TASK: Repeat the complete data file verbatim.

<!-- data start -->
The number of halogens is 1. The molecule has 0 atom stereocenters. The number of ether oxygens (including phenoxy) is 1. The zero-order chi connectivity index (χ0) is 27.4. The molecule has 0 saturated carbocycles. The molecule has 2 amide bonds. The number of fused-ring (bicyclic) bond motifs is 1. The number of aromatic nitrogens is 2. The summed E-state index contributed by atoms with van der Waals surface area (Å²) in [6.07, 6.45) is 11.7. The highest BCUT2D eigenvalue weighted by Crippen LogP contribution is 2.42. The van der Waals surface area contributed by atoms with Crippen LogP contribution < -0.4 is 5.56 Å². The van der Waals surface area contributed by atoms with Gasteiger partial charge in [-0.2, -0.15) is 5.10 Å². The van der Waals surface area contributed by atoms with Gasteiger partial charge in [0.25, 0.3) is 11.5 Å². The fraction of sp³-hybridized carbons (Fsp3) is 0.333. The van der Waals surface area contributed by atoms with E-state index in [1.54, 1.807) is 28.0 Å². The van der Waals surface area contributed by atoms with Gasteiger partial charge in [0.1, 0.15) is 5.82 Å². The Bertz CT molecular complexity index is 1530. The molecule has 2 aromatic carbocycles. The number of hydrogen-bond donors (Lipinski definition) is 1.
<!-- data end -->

The number of halogens is 1. The molecule has 0 atom stereocenters. The number of ether oxygens (including phenoxy) is 1. The zero-order chi connectivity index (χ0) is 27.4. The molecule has 0 saturated carbocycles. The molecule has 2 amide bonds. The number of fused-ring (bicyclic) bond motifs is 1. The number of aromatic nitrogens is 2. The summed E-state index contributed by atoms with van der Waals surface area (Å²) in [6.07, 6.45) is 11.7. The highest BCUT2D eigenvalue weighted by Crippen LogP contribution is 2.42. The van der Waals surface area contributed by atoms with Crippen LogP contribution < -0.4 is 5.56 Å². The van der Waals surface area contributed by atoms with Gasteiger partial charge in [-0.2, -0.15) is 5.10 Å². The van der Waals surface area contributed by atoms with Gasteiger partial charge in [0.25, 0.3) is 11.5 Å². The fraction of sp³-hybridized carbons (Fsp3) is 0.333. The van der Waals surface area contributed by atoms with E-state index in [1.54, 1.807) is 28.0 Å². The van der Waals surface area contributed by atoms with Gasteiger partial charge in [0.1, 0.15) is 5.82 Å². The Bertz CT molecular complexity index is 1530. The molecule has 2 aromatic carbocycles. The number of hydrogen-bond donors (Lipinski definition) is 1.